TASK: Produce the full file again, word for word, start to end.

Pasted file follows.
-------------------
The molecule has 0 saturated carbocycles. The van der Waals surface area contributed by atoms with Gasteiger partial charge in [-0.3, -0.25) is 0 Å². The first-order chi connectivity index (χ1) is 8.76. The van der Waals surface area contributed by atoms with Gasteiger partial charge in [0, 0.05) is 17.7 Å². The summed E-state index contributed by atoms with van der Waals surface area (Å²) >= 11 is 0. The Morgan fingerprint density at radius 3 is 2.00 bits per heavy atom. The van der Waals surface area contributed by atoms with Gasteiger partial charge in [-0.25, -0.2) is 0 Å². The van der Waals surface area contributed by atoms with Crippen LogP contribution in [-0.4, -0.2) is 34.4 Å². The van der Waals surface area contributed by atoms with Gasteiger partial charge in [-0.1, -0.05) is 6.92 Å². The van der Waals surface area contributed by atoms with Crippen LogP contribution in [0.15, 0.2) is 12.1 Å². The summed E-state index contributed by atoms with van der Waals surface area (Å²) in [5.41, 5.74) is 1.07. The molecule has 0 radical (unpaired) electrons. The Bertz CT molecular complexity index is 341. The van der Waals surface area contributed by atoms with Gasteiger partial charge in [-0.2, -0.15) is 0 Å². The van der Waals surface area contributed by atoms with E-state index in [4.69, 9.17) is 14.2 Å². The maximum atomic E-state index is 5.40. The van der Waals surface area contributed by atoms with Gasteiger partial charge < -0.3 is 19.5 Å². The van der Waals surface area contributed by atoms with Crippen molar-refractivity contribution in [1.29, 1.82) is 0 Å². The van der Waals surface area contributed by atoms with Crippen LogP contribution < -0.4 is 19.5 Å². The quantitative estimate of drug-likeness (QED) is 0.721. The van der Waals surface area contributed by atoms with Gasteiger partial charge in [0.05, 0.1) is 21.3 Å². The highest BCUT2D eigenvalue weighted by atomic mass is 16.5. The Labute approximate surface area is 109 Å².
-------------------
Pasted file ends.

The molecule has 0 saturated carbocycles. The van der Waals surface area contributed by atoms with Gasteiger partial charge in [-0.3, -0.25) is 0 Å². The first-order chi connectivity index (χ1) is 8.76. The van der Waals surface area contributed by atoms with Gasteiger partial charge in [0, 0.05) is 17.7 Å². The summed E-state index contributed by atoms with van der Waals surface area (Å²) >= 11 is 0. The Morgan fingerprint density at radius 3 is 2.00 bits per heavy atom. The van der Waals surface area contributed by atoms with Gasteiger partial charge in [-0.25, -0.2) is 0 Å². The van der Waals surface area contributed by atoms with Crippen LogP contribution in [-0.4, -0.2) is 34.4 Å². The van der Waals surface area contributed by atoms with Gasteiger partial charge in [-0.1, -0.05) is 6.92 Å². The van der Waals surface area contributed by atoms with Crippen LogP contribution in [0.15, 0.2) is 12.1 Å². The summed E-state index contributed by atoms with van der Waals surface area (Å²) in [5.41, 5.74) is 1.07. The molecule has 0 radical (unpaired) electrons. The Bertz CT molecular complexity index is 341. The van der Waals surface area contributed by atoms with Gasteiger partial charge in [-0.2, -0.15) is 0 Å². The van der Waals surface area contributed by atoms with E-state index in [4.69, 9.17) is 14.2 Å². The maximum atomic E-state index is 5.40. The van der Waals surface area contributed by atoms with Gasteiger partial charge < -0.3 is 19.5 Å². The van der Waals surface area contributed by atoms with Crippen molar-refractivity contribution in [1.29, 1.82) is 0 Å². The van der Waals surface area contributed by atoms with Crippen LogP contribution < -0.4 is 19.5 Å². The quantitative estimate of drug-likeness (QED) is 0.721. The van der Waals surface area contributed by atoms with Gasteiger partial charge in [0.05, 0.1) is 21.3 Å². The highest BCUT2D eigenvalue weighted by atomic mass is 16.5. The Labute approximate surface area is 109 Å².